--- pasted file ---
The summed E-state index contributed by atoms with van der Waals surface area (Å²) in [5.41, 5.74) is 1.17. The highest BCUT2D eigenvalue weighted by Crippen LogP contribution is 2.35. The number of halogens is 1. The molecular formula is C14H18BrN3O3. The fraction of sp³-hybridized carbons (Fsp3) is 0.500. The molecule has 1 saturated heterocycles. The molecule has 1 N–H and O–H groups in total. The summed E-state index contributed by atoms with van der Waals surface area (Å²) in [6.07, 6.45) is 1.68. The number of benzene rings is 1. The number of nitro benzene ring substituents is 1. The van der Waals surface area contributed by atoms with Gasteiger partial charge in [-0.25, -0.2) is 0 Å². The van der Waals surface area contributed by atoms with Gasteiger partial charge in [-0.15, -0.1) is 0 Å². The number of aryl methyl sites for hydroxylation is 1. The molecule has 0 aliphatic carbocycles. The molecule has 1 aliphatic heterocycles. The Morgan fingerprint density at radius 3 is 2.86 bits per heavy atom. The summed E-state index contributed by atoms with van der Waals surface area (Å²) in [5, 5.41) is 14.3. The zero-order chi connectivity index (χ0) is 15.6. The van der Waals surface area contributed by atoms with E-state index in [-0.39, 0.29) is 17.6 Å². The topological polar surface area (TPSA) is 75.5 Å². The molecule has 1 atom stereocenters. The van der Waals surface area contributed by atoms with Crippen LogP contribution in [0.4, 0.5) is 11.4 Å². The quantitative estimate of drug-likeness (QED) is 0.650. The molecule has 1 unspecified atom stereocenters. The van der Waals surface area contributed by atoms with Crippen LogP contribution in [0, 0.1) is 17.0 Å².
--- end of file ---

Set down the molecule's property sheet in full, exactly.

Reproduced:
The summed E-state index contributed by atoms with van der Waals surface area (Å²) in [5.41, 5.74) is 1.17. The highest BCUT2D eigenvalue weighted by Crippen LogP contribution is 2.35. The number of halogens is 1. The molecular formula is C14H18BrN3O3. The fraction of sp³-hybridized carbons (Fsp3) is 0.500. The molecule has 1 saturated heterocycles. The molecule has 1 N–H and O–H groups in total. The summed E-state index contributed by atoms with van der Waals surface area (Å²) in [6.07, 6.45) is 1.68. The number of benzene rings is 1. The number of nitro benzene ring substituents is 1. The van der Waals surface area contributed by atoms with Gasteiger partial charge in [-0.25, -0.2) is 0 Å². The van der Waals surface area contributed by atoms with Gasteiger partial charge in [-0.15, -0.1) is 0 Å². The number of aryl methyl sites for hydroxylation is 1. The molecule has 0 aliphatic carbocycles. The molecule has 1 aliphatic heterocycles. The Morgan fingerprint density at radius 3 is 2.86 bits per heavy atom. The summed E-state index contributed by atoms with van der Waals surface area (Å²) in [5, 5.41) is 14.3. The zero-order chi connectivity index (χ0) is 15.6. The van der Waals surface area contributed by atoms with E-state index in [-0.39, 0.29) is 17.6 Å². The topological polar surface area (TPSA) is 75.5 Å². The molecule has 1 atom stereocenters. The van der Waals surface area contributed by atoms with Crippen LogP contribution in [0.4, 0.5) is 11.4 Å². The quantitative estimate of drug-likeness (QED) is 0.650. The molecule has 1 unspecified atom stereocenters. The van der Waals surface area contributed by atoms with Crippen LogP contribution in [0, 0.1) is 17.0 Å².